Monday, October 11, 2010

LDS FHL Microfilm: Now Available Online via Browsable Images

If you have ever done research and find that the records you need are on microfilm, the usual routine was to go to your local Family History Library and order the microfilm from Salt Lake.  A few weeks later the microfilm roll would be delivered to your local library for you to search.  Now - that process is going to get a whole lot easier.

Twenty (20) million new browsable images are available online at FamilySearch (via their beta site:  FamilySearch is releasing their digital images as soon as possible in browsable format (without indexes), which gives patrons quicker access to the records.  You can preview these records in a similar method as if you were reviewing microfilm with a microfilm reader.  Below is a sample of one of the "microfilms" now available for browsing:

Announced on October 7, 2010, FamilySearch also published its first digital Chinese collection, along with additional digital image collections from Belgium, Germany, Guatemala, Mexico, Netherlands, Philippines, and Puerto Rico. Twenty million additional indexed records were also published for Civil War and Revolutionary War collections and the 1851 Census for England and Wales.

While we are waiting for these records to be indexed, search them in the comfort of your own home online - it might just save you a trip to the library (and the cost of ordering a film).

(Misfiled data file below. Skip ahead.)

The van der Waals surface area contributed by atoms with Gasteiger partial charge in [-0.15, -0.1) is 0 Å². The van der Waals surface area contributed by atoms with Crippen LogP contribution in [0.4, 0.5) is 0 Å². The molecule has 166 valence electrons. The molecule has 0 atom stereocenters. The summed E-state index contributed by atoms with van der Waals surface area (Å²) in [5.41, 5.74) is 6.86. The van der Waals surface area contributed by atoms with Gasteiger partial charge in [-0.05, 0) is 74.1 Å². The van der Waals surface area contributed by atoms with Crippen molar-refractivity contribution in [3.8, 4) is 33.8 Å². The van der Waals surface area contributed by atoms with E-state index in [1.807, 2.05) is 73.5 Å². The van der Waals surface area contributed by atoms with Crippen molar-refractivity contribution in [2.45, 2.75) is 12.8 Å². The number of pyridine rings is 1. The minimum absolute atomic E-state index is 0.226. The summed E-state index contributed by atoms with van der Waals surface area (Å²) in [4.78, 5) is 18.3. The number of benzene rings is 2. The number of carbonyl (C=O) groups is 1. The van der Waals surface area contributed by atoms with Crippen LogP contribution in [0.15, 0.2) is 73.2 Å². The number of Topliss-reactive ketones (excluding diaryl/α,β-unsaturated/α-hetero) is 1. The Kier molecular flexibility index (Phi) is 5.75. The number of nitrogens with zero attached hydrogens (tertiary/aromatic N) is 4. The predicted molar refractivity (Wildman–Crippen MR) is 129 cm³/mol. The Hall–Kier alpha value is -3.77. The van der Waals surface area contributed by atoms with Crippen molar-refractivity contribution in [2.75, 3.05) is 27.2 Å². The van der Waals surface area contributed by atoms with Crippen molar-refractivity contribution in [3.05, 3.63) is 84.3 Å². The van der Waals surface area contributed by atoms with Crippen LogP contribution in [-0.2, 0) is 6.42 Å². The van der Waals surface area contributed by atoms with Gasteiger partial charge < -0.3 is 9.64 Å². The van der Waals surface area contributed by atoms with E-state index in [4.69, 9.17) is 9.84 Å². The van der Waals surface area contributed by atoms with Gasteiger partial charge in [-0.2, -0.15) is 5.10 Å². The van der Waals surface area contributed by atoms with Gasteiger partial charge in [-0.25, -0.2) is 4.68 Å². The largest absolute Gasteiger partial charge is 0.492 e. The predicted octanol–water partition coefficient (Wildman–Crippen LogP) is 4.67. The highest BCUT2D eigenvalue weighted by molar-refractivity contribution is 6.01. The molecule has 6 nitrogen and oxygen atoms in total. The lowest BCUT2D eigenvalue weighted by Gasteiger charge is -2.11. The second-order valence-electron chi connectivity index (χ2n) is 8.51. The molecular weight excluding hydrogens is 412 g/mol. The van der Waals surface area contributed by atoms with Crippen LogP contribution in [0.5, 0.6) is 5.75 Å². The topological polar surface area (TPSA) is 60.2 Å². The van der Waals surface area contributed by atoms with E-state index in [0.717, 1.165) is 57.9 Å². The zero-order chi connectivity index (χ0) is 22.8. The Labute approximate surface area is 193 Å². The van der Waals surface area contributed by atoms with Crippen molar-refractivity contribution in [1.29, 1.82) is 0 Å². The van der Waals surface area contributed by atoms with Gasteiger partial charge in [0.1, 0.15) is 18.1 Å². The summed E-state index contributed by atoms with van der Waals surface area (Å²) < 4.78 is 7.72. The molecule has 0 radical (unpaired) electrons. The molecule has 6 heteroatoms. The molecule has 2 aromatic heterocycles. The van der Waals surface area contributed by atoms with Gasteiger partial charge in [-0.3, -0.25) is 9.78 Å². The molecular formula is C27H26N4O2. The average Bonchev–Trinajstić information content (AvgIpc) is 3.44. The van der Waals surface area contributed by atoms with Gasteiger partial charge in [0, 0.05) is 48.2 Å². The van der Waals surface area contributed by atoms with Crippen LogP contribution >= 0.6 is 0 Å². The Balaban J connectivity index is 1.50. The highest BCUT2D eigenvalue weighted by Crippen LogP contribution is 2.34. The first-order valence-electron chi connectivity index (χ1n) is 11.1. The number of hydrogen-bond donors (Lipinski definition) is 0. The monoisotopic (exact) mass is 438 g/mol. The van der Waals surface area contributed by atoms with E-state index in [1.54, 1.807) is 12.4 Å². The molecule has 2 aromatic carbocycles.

Sunday, October 3, 2010

British in the American Civil War, and My Husband's Genealogy Bug

"What does King Henry VIII, The Civil War and Abraham Lincoln have to do with this Englishman?"  This is the first question my husband posed to our audience at a recent "getting to know you" party/church social.  Even though some were already enamored with my husband's strong Yorkshire accent, there was curiosity in this Arizona audience of how an Englishman could be connected to Abraham Lincoln and the Civil War, let alone King Henry VIII.  My husband spoke with pride about his family line, but none of this information would be known had he not got the genealogy bug after being inspired by my research.
My husband was born in Yorkshire, England, and me being a typical American that I am, I just thought that I would find my husband's family linked to some Royal line eventually.  It never happened, and all of those 840 people I did find were mostly just commoners (or peasants, as his Dad used to joke).  I did have some close calls, like finding an illegitimate son of a wealthy lawyer with the last name of Carwardine.  It turns out the Carwardine family was quite famous, even somewhat linked to King Henry VIII.  No - not a direct royal link, but Carwardine was a beloved tent keeper for King Henry VIII, to whom he bestowed a castle (which looks like a manor, not a castle).  In any event, it was fun reading and made for a good story.

This story sat dormant for a couple of years until we had to do our presentation at the church social.  My husband spent four days preparing for his portion of the presentation, and I didn't know what he was doing during all that time.  I later found out he had taken my Carwardine research and dug a little deeper, finding a Carwardine ancestor (cousin) from Essex who crossed the Atlantic to fight for Lincoln and the North.  Here's the article on John Carwardine:  "An Essex Man in Lincoln's Army."

Needless to say, I was impressed by my husband's research, and proud!  And, I learned that there were many British who fought in the American Civil War.  Has the genealogy bug really bit my husband?  Well, it did for a while, until I find another ancestor somewhat close to royal lines!



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